Review: Altruism's influence on parental decision to vaccinate children is unclear

September 11, 2012

As outbreaks of preventable diseases such as whooping cough and measles increase in the United States, researchers from the Regenstrief Institute and Indiana University School of Medicine are investigating whether altruism, known to influence adults' decisions to immunize themselves, influences parental decisions to vaccinate their children.

"If enough people are immunized against a particular disease, it prevents outbreaks of that disease and protects the community. This is known as herd immunity, and it's a very important benefit of ," said Regenstrief Institute affiliated scientist S. Maria Finnell, M.D., M.S., IU School of Medicine assistant professor of pediatrics. "But as we are seeing more vaccine-hesitant parents, we need to better understand the factors that influence parents' decisions to immunize their children so that pediatricians can effectively communicate to them the importance of the recommended shots."

As a first step in their investigation, the researchers, led by Dr. Finnell, conducted a -based analysis of peer-reviewed studies on parental decision-making regarding child immunization and found no study designed with the primary focus on "benefit to others" as a motivating factor. Their findings are reported in "The Role of Herd Immunity in Parents' Decision to Vaccinate Children: A Systematic Review," published in the September issue of Pediatrics, the official peer-reviewed journal of the American Academy of Pediatrics.

"Studies have shown that benefit to others is an effective motivator for adults to vaccinate themselves," said Regenstrief Institute investigator Stephen M. Downs, M.D., M.S., associate professor of pediatrics and director of Children's Health Services Research at the IU School of Medicine. "However, our review determined that it is not known whether the role of herd immunity—immunizing to benefit the community—plays a role in parents' decision regarding immunizing their children."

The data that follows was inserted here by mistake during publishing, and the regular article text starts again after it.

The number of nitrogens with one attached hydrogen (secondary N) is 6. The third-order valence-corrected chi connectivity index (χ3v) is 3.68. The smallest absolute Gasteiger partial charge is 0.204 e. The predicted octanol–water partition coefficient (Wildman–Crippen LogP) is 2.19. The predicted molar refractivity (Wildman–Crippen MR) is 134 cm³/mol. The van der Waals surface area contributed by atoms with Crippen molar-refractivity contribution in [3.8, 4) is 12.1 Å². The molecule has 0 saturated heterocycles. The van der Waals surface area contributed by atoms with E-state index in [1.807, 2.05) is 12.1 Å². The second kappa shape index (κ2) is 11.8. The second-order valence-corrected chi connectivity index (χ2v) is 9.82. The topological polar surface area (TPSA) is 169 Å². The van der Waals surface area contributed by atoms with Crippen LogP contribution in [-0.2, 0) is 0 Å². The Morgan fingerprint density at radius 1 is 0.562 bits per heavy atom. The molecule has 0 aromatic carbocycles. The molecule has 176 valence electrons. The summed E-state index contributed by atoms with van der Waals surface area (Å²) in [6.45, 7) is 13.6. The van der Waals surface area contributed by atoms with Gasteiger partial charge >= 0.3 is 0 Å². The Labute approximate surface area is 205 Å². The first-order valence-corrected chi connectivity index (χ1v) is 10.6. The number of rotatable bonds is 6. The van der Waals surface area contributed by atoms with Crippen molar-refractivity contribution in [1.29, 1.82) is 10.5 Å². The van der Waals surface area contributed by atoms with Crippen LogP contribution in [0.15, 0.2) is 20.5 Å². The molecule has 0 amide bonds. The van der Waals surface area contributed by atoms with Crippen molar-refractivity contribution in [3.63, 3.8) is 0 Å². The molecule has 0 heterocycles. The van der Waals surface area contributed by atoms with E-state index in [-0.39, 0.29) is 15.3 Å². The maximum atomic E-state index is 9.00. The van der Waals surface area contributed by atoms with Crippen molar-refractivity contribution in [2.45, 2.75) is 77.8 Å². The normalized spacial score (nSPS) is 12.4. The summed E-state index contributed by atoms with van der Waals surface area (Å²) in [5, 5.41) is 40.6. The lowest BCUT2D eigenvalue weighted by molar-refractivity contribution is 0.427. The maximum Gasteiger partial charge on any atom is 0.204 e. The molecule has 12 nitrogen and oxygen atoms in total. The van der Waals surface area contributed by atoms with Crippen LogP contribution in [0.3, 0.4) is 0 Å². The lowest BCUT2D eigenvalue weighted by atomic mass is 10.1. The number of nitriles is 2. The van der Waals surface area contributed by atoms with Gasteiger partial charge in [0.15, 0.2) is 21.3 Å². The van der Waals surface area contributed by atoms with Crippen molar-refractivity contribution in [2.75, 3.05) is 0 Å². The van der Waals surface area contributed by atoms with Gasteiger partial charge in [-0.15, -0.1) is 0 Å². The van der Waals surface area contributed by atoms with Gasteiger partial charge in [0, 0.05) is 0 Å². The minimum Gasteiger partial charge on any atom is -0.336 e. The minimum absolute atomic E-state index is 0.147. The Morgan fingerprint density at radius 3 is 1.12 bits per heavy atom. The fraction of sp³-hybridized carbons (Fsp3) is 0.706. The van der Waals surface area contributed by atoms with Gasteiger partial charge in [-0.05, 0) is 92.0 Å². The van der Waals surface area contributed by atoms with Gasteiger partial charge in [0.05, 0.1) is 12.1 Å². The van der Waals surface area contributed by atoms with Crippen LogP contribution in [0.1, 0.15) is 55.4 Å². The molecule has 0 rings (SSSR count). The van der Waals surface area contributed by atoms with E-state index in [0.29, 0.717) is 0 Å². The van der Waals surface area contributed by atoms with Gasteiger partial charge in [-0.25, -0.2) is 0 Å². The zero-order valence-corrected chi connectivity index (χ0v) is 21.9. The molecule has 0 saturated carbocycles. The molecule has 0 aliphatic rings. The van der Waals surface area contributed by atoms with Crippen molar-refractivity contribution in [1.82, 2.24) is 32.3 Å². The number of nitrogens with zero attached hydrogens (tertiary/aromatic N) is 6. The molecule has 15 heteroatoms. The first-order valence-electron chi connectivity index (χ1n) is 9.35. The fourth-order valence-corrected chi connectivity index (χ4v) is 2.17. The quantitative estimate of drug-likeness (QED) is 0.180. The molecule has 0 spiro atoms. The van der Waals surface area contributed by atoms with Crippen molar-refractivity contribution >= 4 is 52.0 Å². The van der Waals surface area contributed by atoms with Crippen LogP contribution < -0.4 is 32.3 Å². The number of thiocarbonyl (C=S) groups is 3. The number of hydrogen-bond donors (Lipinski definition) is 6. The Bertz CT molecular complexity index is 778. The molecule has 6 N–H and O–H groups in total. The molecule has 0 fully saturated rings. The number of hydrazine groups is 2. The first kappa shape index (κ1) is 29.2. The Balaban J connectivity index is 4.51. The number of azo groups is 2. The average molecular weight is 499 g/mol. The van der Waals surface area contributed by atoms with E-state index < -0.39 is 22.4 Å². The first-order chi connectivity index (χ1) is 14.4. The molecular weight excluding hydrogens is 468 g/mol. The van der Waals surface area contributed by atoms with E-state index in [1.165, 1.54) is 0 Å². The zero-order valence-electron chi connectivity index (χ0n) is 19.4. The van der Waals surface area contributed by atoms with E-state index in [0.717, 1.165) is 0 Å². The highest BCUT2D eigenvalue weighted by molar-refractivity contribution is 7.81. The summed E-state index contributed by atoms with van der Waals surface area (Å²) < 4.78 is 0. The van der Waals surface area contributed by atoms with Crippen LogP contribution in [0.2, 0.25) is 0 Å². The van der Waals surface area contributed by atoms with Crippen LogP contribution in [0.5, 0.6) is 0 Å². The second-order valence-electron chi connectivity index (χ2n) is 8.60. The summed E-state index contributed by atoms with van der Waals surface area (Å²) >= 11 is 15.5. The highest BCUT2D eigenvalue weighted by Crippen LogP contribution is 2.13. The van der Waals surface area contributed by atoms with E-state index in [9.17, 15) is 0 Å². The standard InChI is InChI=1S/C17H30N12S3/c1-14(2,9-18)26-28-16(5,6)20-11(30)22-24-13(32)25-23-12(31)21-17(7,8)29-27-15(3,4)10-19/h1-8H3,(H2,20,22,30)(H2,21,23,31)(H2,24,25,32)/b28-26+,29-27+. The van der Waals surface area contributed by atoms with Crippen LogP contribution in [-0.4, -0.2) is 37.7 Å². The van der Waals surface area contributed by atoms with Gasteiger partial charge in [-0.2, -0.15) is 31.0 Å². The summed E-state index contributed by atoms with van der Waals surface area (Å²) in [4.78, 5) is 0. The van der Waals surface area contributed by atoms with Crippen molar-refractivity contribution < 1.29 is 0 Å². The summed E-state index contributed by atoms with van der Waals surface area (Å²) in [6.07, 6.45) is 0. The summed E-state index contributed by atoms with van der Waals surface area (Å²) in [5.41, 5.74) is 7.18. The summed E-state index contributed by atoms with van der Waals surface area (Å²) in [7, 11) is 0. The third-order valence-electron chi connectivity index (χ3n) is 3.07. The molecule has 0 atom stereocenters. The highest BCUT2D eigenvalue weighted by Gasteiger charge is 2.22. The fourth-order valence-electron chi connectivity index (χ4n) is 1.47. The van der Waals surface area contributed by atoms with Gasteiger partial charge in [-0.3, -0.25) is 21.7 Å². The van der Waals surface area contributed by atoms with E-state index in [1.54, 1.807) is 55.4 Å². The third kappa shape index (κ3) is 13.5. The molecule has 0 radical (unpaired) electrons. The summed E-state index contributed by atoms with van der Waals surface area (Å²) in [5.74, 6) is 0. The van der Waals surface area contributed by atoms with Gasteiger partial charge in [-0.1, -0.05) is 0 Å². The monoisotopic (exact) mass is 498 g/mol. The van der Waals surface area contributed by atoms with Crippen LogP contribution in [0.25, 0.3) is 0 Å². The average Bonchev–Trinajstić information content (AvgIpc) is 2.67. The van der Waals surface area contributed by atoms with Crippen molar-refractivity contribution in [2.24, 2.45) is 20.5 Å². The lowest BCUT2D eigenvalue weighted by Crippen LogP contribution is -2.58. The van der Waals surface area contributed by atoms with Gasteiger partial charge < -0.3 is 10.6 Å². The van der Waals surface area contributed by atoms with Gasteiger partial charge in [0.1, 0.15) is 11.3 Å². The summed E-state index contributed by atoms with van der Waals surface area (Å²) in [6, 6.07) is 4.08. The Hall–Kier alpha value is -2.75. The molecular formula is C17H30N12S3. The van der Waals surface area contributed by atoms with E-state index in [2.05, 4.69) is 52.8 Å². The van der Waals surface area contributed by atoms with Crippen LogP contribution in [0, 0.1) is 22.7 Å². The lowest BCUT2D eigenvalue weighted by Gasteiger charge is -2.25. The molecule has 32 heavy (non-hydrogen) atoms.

Now that they have reviewed the medical literature and found it inconclusive, Drs. Finnell and Downs and their co-investigators are completing a study to determine whether varying how immunization messages are framed influences vaccine-hesitant parents.

Explore further: Washington pediatricians receive regular requests for alternative child immunization schedules

Related Stories

Washington pediatricians receive regular requests for alternative child immunization schedules

November 28, 2011
Seventy-seven percent of Washington state pediatricians report that they are sometimes or frequently asked to provide alternative childhood vaccine schedules for their patients, according to a new study from Seattle Children's ...

Pediatric flu vaccination: Understanding low acceptance rates could help increase coverage

April 28, 2011
A study of H1N1 and seasonal influenza vaccination in a sample of black and Hispanic children in Atlanta found a low rate of vaccine acceptance among parents and caregivers. Only 36 percent of parents and caregivers indicated ...

Recommended for you

Study shows probiotics can prevent sepsis in infants

August 17, 2017
A research team at the University of Nebraska Medical Center College of Public Health has determined that a special mixture of good bacteria in the body reduced the incidence of sepsis in infants in India by 40 percent at ...

Children who sleep an hour less at higher risk of type 2 diabetes, says study

August 15, 2017
A study has found that children who slept on average one hour less a night had higher risk factors for type 2 diabetes, including higher levels of blood glucose and insulin resistance.

Low blood sugars in newborns linked to later difficulties

August 8, 2017
A newborn condition affecting one in six babies has been linked to impairment in some high-level brain functions that shows up by age 4.5 years.

Can breast milk feed a love of vegetables?

August 4, 2017
(HealthDay)—Want your preschooler to eat veggies without a fuss? Try eating veggies while you're breast-feeding.

Small drop in measles vaccinations would have outsized effect, study estimates

July 24, 2017
Small reductions in childhood measles vaccinations in the United States would produce disproportionately large increases in the number of measles cases and in related public health costs, according to a new study by researchers ...

At the cellular level, a child's loss of a father is associated with increased stress

July 18, 2017
The absence of a father—due to incarceration, death, separation or divorce—has adverse physical and behavioral consequences for a growing child. But little is known about the biological processes that underlie this link ...

0 comments

Please sign in to add a comment. Registration is free, and takes less than a minute. Read more

Click here to reset your password.
Sign in to get notified via email when new comments are made.